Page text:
Book Cover
  • 8th December 2017
Books
Environs
Psychology

Sir Richard Branson — Losing My Virginity {Book Review}

Since this is a personal development you might have guessed that I am interested in Success. But what is Success?  When do you think of the word successful what Person comes first to mind? And why.
For me, success means that you live an extraordinarily adventurous life. A life on your terms. That you have successfully monetized your passion and that you add massive value to others while doing so. That you work with fun and amazing people and solve together big problems for the world.
To me, nobody else personifies these ideals more than Sir Richard Branson

Book Cover

Who Is Sir Richard Branson?

Sir Richard Branson is one of the most successful entrepreneurs in the world today.  He is the founder of the Virgin Group, and with he has a net worth of over 5 billion dollars!  Damn, that is a lot of money, right?! I am usually reluctant when it comes to equating net worth with success.  Think of bankers, for example, who are only in their office for their entire life.  Words like boring or clockwork come to mind.

Boring is a word you would never associate with Richard.  And, he is not your typical billionaire (if there is anything as such).

Sir Richard Branson was born in 1950, and he had a very happy childhood.  In his book, he describes how his parents always challenged him.

Richard’s parents were in the upper-middle class, so he was not born super-rich.

In school, Richard was everything else other than outstanding.  He was dyslexic, and he hopelessly failed in math and other sciences.  However, even there, there seemed to be an aura around him.

When Richard graduated, the school’s headmaster said to him: “You will either go to prison or become a millionaire.”  Little did he know that he was right with both.

Branson’s first entrepreneurial endeavour was to create a student magazine that included interviewing Mick Jagger and John Lemmon, among many others.  One of the things that fascinated me with this magazine was that the goal was not primarily to make money, but to have fun.

Branson’s gang of friends were obsessed with music, and they decided to sell records via mail.  This project later became the Virgin Music business.

The first singer Virgin signed was a young musician called Mike Oldfield.  This was an odd choice because Virgin Music was a rock music label, and Mike Oldfield had no vocals in his album, Tubular Bells.

This song was one of the biggest selling albums of the 1970s.  Later, they collaborated with big bands like the Sex Pistols, Phil Collins, Human League, and many other stars.  They became huge and were floating in cash.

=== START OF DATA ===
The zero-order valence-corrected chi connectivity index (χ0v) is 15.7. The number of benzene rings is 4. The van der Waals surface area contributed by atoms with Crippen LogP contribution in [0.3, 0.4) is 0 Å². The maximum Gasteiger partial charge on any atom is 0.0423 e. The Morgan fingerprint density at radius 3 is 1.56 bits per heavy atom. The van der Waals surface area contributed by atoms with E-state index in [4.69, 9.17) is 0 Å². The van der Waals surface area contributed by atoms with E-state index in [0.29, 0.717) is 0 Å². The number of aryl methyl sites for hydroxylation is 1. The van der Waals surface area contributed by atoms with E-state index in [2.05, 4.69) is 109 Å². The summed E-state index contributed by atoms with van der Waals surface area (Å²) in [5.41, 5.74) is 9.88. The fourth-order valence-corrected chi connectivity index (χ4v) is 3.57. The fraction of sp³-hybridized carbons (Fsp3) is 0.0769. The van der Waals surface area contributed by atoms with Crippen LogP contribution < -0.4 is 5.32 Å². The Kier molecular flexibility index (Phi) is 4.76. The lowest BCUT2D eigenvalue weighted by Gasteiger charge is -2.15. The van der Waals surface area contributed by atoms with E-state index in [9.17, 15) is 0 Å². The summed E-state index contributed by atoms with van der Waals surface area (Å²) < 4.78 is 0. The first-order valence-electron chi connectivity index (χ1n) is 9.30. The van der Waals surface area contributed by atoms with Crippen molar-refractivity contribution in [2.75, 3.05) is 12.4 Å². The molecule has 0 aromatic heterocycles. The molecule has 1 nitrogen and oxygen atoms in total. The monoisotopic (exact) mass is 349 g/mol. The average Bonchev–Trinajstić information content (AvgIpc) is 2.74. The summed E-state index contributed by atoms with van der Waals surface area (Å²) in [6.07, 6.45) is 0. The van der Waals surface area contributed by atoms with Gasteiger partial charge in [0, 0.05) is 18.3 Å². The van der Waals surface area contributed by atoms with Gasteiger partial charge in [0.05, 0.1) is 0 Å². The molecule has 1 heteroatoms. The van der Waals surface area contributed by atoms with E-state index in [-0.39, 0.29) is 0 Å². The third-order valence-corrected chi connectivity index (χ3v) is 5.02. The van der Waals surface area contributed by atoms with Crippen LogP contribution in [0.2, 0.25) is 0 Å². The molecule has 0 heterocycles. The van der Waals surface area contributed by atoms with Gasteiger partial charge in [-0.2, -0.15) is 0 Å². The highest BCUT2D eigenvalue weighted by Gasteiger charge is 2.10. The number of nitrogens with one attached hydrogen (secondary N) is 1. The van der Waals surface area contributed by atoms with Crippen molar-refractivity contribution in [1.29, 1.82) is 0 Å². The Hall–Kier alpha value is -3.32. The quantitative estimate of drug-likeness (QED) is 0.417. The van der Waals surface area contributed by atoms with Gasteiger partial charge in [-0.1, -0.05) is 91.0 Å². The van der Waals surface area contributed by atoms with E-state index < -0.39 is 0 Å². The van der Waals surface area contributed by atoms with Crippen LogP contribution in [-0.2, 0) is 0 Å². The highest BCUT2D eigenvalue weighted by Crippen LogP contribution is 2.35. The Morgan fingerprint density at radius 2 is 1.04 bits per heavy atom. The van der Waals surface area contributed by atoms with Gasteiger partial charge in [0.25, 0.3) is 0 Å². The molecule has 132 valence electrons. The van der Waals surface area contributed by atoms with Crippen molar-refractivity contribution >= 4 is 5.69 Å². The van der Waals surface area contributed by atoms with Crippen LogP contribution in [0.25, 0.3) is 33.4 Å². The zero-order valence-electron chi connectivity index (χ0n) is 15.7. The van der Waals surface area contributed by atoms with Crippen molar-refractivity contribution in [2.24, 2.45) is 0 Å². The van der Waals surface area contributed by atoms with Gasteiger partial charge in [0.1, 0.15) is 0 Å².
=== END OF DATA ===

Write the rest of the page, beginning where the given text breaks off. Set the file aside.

What surprised me was that he went from the music business into founding an airline.  He was always a big-time investor, and eventually, through some weird circumstances, he received a proposal to establish a new airline that would compete with British Airways.

So, Richard negotiated to rent a Boeing 747 for a year.  This, to me, was crazy that he would try something this big on a whim without being afraid, just to see if it worked.

So why did I choose to do a book review about losing my virginity?

Being a millionaire at 22? Flying over the Atlantic in a balloon?  Being knighted by the Queen?  Buying your own Island?  Trying to make Wi-Fi free for the entire world?  Writing a bestseller when you are dyslexic?  Founding “Virgin Interplanetary” to make space travel possible for everyone?  These are all crosses on his Richard’s bucket list.

For me, doing a book review about losing my virginity was a must.  He personifies the perfect case study for success, in my opinion.  The sheer amount of impact that he had on the world, the brave business endeavours that he started, and the adventurous expeditions that he undertook are just mindboggling.

And, it deeply inspired me and showed me what is possible inside one life on this planet.
As humans, we have a beautiful ability that is unique to our species; we can read a story and relive the adventures and experiences in our head like we were the protagonist.
I think to soak in Richard’s life journey is a must for every hungry men or woman. And to me, it was super fascinating to see how different he thinks towards business, travelling, and trying new things.

One of the cornerstones of my philosophy is that when you start to think like people with extreme results, it will eventually rub off on you and you will get better.  Emulating the thinking patterns, habits, tools, and life hacks from highly successful people is one of the focal points of my work right now.